First, the Senate passed their version of tax reform.  There are several differences between the House and Senate tax bills, so now both chambers need to sit down and hammer out the differences to decide what the final version (which will then go to the President for approval) will look like.  Without getting political or partisan, the most pertinent issue for law students is the elimination of the above the line deduction for student loan interest.  For several years student loan borrowers have been able to deduct up to $2,500 per year in student loan interest paid, without having to itemize deductions.  This deduction is wiped away in both the House and Senate versions, so it’s pretty safe to say this one is going to be gone.  The next most pertinent thing is the education tax credits.  Law students are able to take up to $2,000 a year from the Lifetime Learning tax credit for tuition and fees paid.  The House bill eliminates this credit, but the Senate bill does not.  So we’ll have to wait and see how that one plays out.  And finally there is the taxability of tuition waivers, which is less pertinent to law students, but a very big deal to many other graduate programs.  The House bill proposes that tuition waivers (such as those offered to grad students with assistantships) will count as taxable income.  This is also not in the Senate version, so I am hopeful that grad students throughout the country will be spared this burden.  (But don’t worry about scholarship and grant funds—these are taxed differently than waivers and will not be affected.)

Meanwhile, while the Senate was talking tax reform, the House introduced a bill specifically for higher education student aid reauthorization.  And it scares me.  There are a few things I like about the bill.  For starters, it would do away with student loan origination fees.  And it would also provide for more intensive student loan counseling.  But that’s pretty much where my happiness ends.  Here are some of the proposed changes that could affect future law students:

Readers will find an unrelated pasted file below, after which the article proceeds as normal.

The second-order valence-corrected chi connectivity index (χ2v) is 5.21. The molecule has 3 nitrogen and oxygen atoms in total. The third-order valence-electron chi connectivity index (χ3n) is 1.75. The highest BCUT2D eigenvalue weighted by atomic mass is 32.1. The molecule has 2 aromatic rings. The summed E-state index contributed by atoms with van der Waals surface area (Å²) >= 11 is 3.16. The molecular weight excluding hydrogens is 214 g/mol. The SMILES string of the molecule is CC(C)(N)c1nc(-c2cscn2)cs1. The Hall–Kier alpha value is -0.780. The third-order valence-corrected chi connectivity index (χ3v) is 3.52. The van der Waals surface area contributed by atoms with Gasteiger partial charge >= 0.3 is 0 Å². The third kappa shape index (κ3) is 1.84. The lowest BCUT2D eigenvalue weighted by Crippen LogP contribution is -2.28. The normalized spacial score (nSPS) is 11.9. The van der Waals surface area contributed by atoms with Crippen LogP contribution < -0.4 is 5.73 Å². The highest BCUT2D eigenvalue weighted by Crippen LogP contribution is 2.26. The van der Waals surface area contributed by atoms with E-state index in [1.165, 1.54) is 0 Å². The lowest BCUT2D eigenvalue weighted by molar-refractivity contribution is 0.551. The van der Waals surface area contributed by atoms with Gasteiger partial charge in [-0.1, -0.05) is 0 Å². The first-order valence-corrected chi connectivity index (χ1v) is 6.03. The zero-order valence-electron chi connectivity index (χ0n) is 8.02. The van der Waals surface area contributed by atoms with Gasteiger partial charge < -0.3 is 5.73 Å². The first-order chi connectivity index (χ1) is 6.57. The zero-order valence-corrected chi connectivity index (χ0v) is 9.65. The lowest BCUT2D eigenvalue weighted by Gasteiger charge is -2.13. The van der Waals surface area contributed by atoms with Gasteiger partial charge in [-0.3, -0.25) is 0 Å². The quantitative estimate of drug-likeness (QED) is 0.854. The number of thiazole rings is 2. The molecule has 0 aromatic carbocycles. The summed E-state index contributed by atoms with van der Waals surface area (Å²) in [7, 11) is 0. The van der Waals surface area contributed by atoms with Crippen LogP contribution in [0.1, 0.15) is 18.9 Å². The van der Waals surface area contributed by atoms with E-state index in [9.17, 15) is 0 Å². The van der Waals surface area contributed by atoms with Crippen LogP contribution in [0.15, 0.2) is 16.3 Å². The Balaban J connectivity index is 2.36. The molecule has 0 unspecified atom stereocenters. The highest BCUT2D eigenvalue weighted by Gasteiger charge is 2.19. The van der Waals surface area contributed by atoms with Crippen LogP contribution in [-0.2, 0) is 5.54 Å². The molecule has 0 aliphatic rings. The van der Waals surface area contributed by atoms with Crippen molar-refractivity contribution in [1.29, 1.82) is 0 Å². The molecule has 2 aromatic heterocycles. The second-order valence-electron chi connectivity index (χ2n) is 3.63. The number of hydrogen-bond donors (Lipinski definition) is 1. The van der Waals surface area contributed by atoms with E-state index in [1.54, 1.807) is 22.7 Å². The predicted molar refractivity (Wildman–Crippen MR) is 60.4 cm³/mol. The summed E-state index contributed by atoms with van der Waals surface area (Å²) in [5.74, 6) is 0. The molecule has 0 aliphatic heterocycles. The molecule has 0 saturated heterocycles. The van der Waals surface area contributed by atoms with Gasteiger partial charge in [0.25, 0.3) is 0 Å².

• Graduate student annual federal loan limit of $28,500
  • Aggregate grad federal student loan limit of $150,000
  • The multitude of income driven payment options that we have now replaced by only one plan that would not allow for forgiveness after a certain number of years (only after the full amount of principal and interest is repaid in full).
  • The end of Public Service Loan Forgiveness
  • No more work study for graduate students

This bill is, of course, just the starting point.  The House will be talking about it and marking it up more in the coming weeks.  And then the Senate has to come up with their version, and then the whole reconciliation of the two different bills has to happen.  So it’s likely that this will not all come to pass…this is the lowball offer that we’re starting with, so there will be plenty of room for negotiation going forward.

Now is the time when the constituents come into play.  If you have an opinion on any of this proposed legislation, you have the right (and duty) as an American to make your Representatives and Senators hear your voice.

It’s been a busy few days in D.C..  And it definitely looks like lots of interesting (and sort of scary) stuff is coming down the pipeline.  Feel free to reach out if you would like to discuss any of it with me.